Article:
Powered by Blogger.

Monday, April 25, 2011

The great supermarket fish scam: Shoppers 'are being duped into buying mislabelled species'

By Paul Sims

-6% of products contained fish not even mentioned on the label
-Young's Dippers made using Vietnamese River Cobbler

In one case, a packet of Young's Flipper Dippers - labelled as containing Alaska Pollock (below) - was made using the Vietnamese river cobbler, a freshwater catfish. And in another case a smoked haddock pie, promising the finest 'flaked North Atlantic haddock', contained the cheaper Pacific cod

Shoppers are being duped by major supermarkets into buying portions of fish that contain other, much cheaper species, it has been claimed.

A total of 400 fish dishes bought from Asda, Tesco, Sainsbury’s, Morrisons, Waitrose and Lidl were DNA tested as part of a new study.

And the analysis of the tests revealed that 23 portions – six per cent - contained species of fish not even mentioned on the label.

The Alaskan Pollock is a member of the cod family. It is claimed that in its place the Vietnamese River Cobber (below) was used

With Britons consuming 4.4billion portions of fish each year that means 264million could potentially contain the wrong fish.

Some portions of haddock on sale were, in fact, cod, the research found.

In one case a packet of Young’s Flipper Dippers – labelled as containing Alaska Pollock - was made using the Vietnamese river cobbler, a freshwater catfish.

And in another case a smoked haddock pie, promising the finest ‘flaked North Atlantic haddock’, contained the cheaper Pacific cod.

Last night, campaigners claimed the findings undermined fish conservation and were of ‘serious concern’ at a time of dwindling fish stocks.

Celebrity chef Hugh Fearnley-Whittingstall said: ‘In an era where the stocks of almost every fish species on the planet are a matter of deep concern, it is vital that every fish that reaches market is labelled and sold for what it is.’

As part of the study experts from Bangor University carried out DNA tests on the fish samples. Overall, six per cent of the 400 samples tested were mislabelled.

Four of the 63 fish products bought from Tesco contained the wrong fish.

In one case, its creamy fish pie was not made with the prime smoked haddock it promised, but with cod.

Elsewhere, three of the 59 samples purchased from Asda failed to contain the right fish.

Its cod fishcakes actually contained haddock whilst a haddock pie and a haddock fillet were made using Atlantic cod.

At Waitrose two out of 28 samples tested were mislabelled.

One of them, a mini smoked haddock pie offering ‘flaked North Atlantic haddock’, actually contained cheap Pacific cod.

A quarter of the 12 samples taken and tested from German-owned Lidl also contained the wrong fish.

Its Ocean Trader Atlantic cod fillets contained cheaper Pacific cod whilst its Reef Crest ‘smoked haddock’ fishcakes were made from Atlantic cod.

At Morrisons six of the 71 products sampled were mislabelled whilst at Sainsbury’s two out of 63 samples contained a much cheaper cod than what was on offer.

Out of 30 samples from Young’s, only the Flipper Dippers appeared to have been mislabelled.

Dr Sarah Helyar, who carried out the analysis for the Greenpeace-Sunday Times research, said: ‘The study shows that the overall rate of mislabelling appears to be low, but this is a huge industry.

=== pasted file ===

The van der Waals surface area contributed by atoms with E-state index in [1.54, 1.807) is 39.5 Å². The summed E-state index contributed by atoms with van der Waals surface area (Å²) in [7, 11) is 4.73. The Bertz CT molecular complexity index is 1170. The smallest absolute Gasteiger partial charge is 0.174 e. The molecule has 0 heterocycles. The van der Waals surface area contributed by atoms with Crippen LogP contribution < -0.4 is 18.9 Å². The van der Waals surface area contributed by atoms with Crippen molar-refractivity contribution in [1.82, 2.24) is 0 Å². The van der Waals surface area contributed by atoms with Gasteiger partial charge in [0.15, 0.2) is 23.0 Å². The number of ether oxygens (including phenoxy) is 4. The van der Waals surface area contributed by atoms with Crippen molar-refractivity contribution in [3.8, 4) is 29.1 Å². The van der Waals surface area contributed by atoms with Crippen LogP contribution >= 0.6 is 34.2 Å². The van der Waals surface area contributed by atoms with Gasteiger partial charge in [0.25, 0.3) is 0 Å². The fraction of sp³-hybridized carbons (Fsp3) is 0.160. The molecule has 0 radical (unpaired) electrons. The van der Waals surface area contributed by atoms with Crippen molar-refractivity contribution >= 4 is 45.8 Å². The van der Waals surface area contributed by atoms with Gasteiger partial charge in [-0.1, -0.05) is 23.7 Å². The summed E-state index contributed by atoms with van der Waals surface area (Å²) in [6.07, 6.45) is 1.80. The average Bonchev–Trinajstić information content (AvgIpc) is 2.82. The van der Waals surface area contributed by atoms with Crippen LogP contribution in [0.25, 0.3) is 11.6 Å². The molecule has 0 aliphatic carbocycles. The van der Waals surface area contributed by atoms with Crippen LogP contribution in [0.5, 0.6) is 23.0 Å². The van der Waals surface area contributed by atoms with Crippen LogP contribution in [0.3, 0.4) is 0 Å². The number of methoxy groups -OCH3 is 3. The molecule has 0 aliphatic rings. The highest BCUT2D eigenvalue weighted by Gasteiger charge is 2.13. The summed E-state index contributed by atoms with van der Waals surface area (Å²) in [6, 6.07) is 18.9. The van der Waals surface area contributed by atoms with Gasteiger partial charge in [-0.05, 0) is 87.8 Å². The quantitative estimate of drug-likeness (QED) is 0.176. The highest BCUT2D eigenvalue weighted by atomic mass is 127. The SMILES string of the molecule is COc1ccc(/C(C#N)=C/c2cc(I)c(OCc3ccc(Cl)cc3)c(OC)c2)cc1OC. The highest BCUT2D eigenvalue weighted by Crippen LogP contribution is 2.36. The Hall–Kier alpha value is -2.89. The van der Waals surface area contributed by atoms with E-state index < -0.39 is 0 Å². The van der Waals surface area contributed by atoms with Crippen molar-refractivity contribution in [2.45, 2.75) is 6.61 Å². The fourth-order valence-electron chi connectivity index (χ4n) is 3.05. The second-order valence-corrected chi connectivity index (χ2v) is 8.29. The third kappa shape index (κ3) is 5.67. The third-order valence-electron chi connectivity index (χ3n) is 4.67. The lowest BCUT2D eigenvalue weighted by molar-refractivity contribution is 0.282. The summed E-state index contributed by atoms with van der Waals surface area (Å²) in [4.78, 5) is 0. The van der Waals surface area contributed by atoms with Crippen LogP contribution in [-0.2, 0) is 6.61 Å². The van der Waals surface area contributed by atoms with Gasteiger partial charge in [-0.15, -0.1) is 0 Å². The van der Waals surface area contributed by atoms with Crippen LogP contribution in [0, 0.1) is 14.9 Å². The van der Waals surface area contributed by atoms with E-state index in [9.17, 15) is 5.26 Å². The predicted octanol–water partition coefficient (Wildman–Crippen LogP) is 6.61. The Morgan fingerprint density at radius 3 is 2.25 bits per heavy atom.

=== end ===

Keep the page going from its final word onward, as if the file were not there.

‘If replicated across outlets nationwide, the impact would undoubtedly be significant both in terms of consequences for the conservation and management of our fish stocks, and on the costs to consumers.’

Gary Carvalho, professor of molecular ecology at Bangor University and an expert in fish genetics, oversaw the study.

He said: ‘(The study) suggests that fish are being landed and marketed outside of the quotas set by governments for vulnerable species.

‘That undermines the conservation and management of dwindling fish stocks.’

John Sauven, the executive director for Greenpeace, said: ‘Our supermarkets promote themselves on the sustainability of their products but this study shows they need to clean up their act.

‘Misleading customers is one thing. Selling fish from depleted stocks labelled as something else is even worse.’

Today, Tesco, Sainsbury’s and Waitrose all promised to launch an immediate investigation into the findings.

Andrew Opie, director of food and sustainability for the British Retail Consortium, said: 'We haven’t been given the chance to see these results in detail, and DNA tests of this nature haven’t always proved to be reliable.’

The findings come just two years after the Food Standards Agency collected 380 samples of fish from restaurants, fish and chip shops and pubs.

They found that 10 per cent of the meals contained a different fish species from the one on the menu, with haddock often replacing cod.

Although a rare occurrence those caught mis-selling fish can be prosecuted by trading standards.

In 2009, the Cat Hill fish bar in Bromsgrove, Worcestershire, was fined £4,000 plus costs under the Food Safety Act for passing off Vietnamese catfish as cod.

And last year Balbir Singh Bachra, of the Trident Fish Bar in Market Harborough, was prosecuted for a similar offence, detected through DNA tests.

A 2010 study by the University College Dublin collected 156 samples of cod and haddock from supermarkets, fishmongers’ shops and takeaway restaurants throughout the city and found that a quarter were not the species described on the label or menu.



Post a Comment

Note: Only a member of this blog may post a comment.

Twitter Delicious Facebook Digg Stumbleupon Favorites More

Top Web Hosting | manhattan lasik | websites for accountants